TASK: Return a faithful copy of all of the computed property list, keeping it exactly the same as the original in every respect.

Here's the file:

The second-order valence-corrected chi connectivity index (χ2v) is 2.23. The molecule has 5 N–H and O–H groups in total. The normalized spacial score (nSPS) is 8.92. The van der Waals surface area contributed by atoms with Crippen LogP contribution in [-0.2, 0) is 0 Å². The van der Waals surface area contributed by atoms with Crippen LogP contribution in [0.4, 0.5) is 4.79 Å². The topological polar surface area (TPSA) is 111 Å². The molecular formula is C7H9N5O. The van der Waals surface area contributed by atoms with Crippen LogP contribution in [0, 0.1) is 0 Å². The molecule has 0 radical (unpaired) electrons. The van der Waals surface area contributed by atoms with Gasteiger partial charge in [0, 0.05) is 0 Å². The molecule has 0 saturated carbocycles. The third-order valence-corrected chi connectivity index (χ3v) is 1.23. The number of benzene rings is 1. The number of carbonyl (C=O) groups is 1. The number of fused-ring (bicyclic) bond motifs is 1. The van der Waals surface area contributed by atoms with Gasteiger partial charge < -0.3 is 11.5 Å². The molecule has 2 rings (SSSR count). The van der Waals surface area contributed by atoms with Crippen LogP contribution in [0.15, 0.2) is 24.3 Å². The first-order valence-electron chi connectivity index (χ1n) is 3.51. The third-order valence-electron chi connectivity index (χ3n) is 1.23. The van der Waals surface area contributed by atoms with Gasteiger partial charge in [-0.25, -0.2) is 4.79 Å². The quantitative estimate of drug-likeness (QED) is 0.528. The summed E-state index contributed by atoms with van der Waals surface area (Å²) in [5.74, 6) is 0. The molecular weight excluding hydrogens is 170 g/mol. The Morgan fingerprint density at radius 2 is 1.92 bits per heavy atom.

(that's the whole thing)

The second-order valence-corrected chi connectivity index (χ2v) is 2.23. The molecule has 5 N–H and O–H groups in total. The normalized spacial score (nSPS) is 8.92. The van der Waals surface area contributed by atoms with Crippen LogP contribution in [-0.2, 0) is 0 Å². The van der Waals surface area contributed by atoms with Crippen LogP contribution in [0.4, 0.5) is 4.79 Å². The topological polar surface area (TPSA) is 111 Å². The molecular formula is C7H9N5O. The van der Waals surface area contributed by atoms with Crippen LogP contribution in [0, 0.1) is 0 Å². The molecule has 0 radical (unpaired) electrons. The van der Waals surface area contributed by atoms with Gasteiger partial charge in [0, 0.05) is 0 Å². The molecule has 0 saturated carbocycles. The third-order valence-corrected chi connectivity index (χ3v) is 1.23. The number of benzene rings is 1. The number of carbonyl (C=O) groups is 1. The number of fused-ring (bicyclic) bond motifs is 1. The van der Waals surface area contributed by atoms with Gasteiger partial charge < -0.3 is 11.5 Å². The molecule has 2 rings (SSSR count). The van der Waals surface area contributed by atoms with Crippen LogP contribution in [0.15, 0.2) is 24.3 Å². The first-order valence-electron chi connectivity index (χ1n) is 3.51. The third-order valence-electron chi connectivity index (χ3n) is 1.23. The van der Waals surface area contributed by atoms with Gasteiger partial charge in [-0.25, -0.2) is 4.79 Å². The quantitative estimate of drug-likeness (QED) is 0.528. The summed E-state index contributed by atoms with van der Waals surface area (Å²) in [5.74, 6) is 0. The molecular weight excluding hydrogens is 170 g/mol. The Morgan fingerprint density at radius 2 is 1.92 bits per heavy atom.